Across Michigan Avenue, a crowd of nearly 1000 supporters gathered in solidarity outside Roosevelt University. Buoyed by Occupy Chicago's ubiquitous drumming squad and a Sousaphone, the indefatigable crowd clapped, chanted, cheered throughout the ordeal: "The whole world is watching!"
During the next two hours, the police and protesters readied for the impending showdown. Occupy Chicago's social media team streamed live video from the event to over 2000 people. Likewise, participants used a live Twitter feed (#occupychicagoand #occupychi) to deliver updates and photos to their nearly 14,000 followers. Updates were also posted to the group's website (http://www.occupychi.org) and their Facebook page.
As the cries of "We are the 99 percent" echoed from the supporters across Michigan Avenue, the demonstrators in Congress Plaza broke into a number of songs: Woody Guthrie's "This Land is Your Land," Bob Dylan's "The Times They Are a-Changin'," and unexpectedly, Queen's "Bohemian Rhapsody" (impressive in its near entirety).
By 1:00 a.m., the police began their arrests. Harsh white light blanketed the demonstrators in an angelic glow, and the black cloaked mass of officers oozed through the plaza like an amoeba, slowly ingesting one protester at a time. Unlike the violent clashes seen in New York and Rome, Chicago police politely asked demonstrators: "Would you like to leave? If not, we will arrest you. Which do you prefer?" Most, if not all of the encamped protestors, chose to be arrested. Officers stood the individuals up, turned them around, and handcuffed them using plastic "zip" security ties. A handful of demonstrators refused to stand and were carried away by the officers.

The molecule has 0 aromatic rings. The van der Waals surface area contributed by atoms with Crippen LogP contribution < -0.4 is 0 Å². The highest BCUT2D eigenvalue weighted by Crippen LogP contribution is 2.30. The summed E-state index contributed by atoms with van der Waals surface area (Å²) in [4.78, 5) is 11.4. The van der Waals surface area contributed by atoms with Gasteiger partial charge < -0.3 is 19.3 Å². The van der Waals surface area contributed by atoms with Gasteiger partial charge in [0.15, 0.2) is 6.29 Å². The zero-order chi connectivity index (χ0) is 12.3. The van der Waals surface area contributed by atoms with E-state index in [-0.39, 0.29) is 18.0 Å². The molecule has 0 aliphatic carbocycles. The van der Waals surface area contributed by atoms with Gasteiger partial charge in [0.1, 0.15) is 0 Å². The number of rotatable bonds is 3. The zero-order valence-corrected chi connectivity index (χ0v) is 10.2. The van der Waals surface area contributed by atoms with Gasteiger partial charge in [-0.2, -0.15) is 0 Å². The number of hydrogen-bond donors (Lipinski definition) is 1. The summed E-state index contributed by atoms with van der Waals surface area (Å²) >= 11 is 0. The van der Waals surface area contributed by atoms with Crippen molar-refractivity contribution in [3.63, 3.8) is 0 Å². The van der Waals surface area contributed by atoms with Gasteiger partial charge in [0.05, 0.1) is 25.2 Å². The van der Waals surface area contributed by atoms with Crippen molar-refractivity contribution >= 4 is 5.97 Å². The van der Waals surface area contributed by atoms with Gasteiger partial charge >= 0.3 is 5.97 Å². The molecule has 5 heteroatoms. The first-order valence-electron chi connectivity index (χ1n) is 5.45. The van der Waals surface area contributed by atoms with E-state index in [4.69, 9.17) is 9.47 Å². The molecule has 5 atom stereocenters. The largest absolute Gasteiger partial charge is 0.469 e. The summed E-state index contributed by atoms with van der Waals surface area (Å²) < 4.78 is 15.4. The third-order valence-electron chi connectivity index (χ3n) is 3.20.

Demanding their constitutional right to free assembly, the crowd of about 150 non-violent demonstrators waited patiently for the slow moving police procession to reach them. As each individual was taken into custody, another demonstrator would stand behind him or her holding an American flag. A voice from above the plaza cried out, "Tell me what democracy looks like." Those below calmly awaiting arrest called back proudly, "This is what democracy looks like."
Meanwhile, a handful of officers indiscriminately dismantled and dragged tents across the plaza. Personal belongings were collected by the police and by members of Occupy Chicago. As the tents began to disappear in a flourish, someone yelled, "Get into the tent!" The door unzipped and twenty individuals cloistered themselves in the last remaining tent.
In a matter of minutes, police had reduced the once bustling and vibrant encampment to this single, gray, nylon structure, dubbed the "Liberty Tent." Demonstrators inside ignored repeated police requests to exit the structure. One hundred bystanders watched as the police cut the fabric and exposed those inside. Police forces then hauled the resistant demonstrators to awaiting police trucks, and later, a CTA bus.
By 3:30 a.m. the plaza was largely cleared, and the singing and dancing supporters across the street had migrated to the police station to await the release of their fellow Occupy Chicago members. Those arrested received a court date and a $150 citation, and many vowed to return after getting much needed food and rest.